Price- eBooks are probably far more expensive than Hard Copies
Value- an eBook is hard to replace, books are a lot easier to replace if lost
* * *
Durability – Books are hard-cover and well, tough.
Price – Books are a lot more cheaper
Distraction – It’s easier to lose focas when you can play games, whereas all you can do with a book is read it.
Flammible – Self explanatory
Weight – Books are probably heavier
Re-use Value – Once you finish a book, it’s a mere paperweight
I really dont think that real books will go away at least not for a long while. We all love books we hold, mark up, lend to or give to a friend. There is ritual in buying and opening a new book that will be hard to replace.
What ebooks will do and we are only seeing the beginning has more to do with how we interact with the narrative. You can already find books that will read to you and it is not just audio its with the visual words in front of you. You can see this technology trying to help support the learning of reading in young children.
But with ebooks will see more: From annimation to full on videos accompaning the narrative. For the first time you have a “book” that knows you are reading it and where you are in the story. Some of us remember in grade school audio tapes that cued the page turn when reading along. Now an ebook can almost que music when you turn the page. The door is open for a far more interactive experience… imagine how the possibilities with choose your own adventure? Or an audio narrative that conflicts with the visual narrative as you read. This is new.. it will take some time… but not much. But as fun as it may be it will be hard to replace the book.
> Also… someday Amazon is going to go out of business, or will stop supporting the Kindle. At that point, will I lose every single eBook I have? Probably.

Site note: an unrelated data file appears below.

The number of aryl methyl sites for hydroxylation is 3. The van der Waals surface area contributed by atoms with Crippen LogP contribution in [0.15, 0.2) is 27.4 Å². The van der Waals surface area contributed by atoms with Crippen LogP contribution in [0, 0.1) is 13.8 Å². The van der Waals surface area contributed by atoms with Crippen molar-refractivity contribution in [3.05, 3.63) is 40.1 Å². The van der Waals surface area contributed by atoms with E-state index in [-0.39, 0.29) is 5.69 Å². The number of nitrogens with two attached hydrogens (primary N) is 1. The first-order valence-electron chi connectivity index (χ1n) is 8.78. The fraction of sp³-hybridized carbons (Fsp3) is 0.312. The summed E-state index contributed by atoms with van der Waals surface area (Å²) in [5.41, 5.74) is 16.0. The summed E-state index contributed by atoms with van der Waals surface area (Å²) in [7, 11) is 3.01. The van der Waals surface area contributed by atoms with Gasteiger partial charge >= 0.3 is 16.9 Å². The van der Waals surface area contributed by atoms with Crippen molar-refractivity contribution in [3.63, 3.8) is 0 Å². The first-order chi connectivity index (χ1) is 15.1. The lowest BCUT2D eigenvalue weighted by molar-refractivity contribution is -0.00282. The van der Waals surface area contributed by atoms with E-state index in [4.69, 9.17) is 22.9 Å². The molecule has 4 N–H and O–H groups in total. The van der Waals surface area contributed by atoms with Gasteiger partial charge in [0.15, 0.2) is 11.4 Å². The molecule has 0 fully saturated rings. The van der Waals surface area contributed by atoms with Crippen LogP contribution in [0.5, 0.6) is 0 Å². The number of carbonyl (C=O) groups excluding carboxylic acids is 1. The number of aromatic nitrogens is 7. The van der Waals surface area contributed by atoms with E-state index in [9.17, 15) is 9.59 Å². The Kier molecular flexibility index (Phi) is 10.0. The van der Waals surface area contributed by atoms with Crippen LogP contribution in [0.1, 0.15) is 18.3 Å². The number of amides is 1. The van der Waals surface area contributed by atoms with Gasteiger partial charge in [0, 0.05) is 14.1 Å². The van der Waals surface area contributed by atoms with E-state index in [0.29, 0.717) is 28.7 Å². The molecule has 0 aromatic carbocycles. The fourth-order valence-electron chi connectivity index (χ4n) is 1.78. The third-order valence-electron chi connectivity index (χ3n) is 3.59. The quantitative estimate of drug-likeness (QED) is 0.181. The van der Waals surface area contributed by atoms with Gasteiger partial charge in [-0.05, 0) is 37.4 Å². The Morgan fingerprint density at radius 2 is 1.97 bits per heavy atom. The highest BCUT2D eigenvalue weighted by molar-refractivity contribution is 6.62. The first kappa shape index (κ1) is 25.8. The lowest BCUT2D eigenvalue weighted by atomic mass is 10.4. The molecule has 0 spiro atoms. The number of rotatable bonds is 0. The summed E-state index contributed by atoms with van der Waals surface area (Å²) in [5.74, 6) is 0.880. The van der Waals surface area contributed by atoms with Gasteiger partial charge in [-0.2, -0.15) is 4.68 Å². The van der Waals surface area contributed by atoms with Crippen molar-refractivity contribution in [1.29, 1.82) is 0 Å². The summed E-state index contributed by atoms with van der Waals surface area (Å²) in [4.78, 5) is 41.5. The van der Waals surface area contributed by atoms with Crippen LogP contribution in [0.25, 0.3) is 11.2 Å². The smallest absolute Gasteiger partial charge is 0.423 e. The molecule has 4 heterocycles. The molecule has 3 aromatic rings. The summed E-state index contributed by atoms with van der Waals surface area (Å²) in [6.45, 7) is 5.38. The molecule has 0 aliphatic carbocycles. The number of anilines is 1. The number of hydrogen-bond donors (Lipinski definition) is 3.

Thats like saying eBay will go out of business. Amazon raked in around 12b in last year, I find it really hard to believe it will anytime soon (and saying that it will in 20+ years probably won’t effect me and my eReader that much).
* * *
Also Dr, I believe eBooks are cheaper (at least on Amazon they are [without Amazon prime]).
Just a few points that came to my mind when reading your post:
> *Originally posted by **[DrOctaganapus2](/forums/9/topics/326280?page=1#posts-6862501):***
> Pros of each imo
> **eBooks Pros:**
> Social Acceptance- A kindle is a lot more practical to be seen with than a book to the general public.
I don’t understand this particular point.
> Re-use Value: You can download/delete books, making it’s re-use value high.
Not really sure what this has to do with re-use value. I would list this under comfort.
> eBooks Cons:
> Price- eBooks are probably far more expensive than Hard Copies
I think that this is only true for new releases. Older books are probably a lot cheaper as eBooks, especially since many texts are public domain.
> **Book Pros**
> Price – Books are a lot more cheaper.
Like I said. This really depends.
> **Book Cons**
> Flammible – Self explanatory
Try lighting any electrical device on fire and see how that turns out.
> Weight – Books are probably heavier
Really depends on the book. I often carry a play in a small paperback format around to read it on the tram. Those things are light as a feather. I can’t imagine that an average Shakespeare will weigh you down more than a small mobile phone.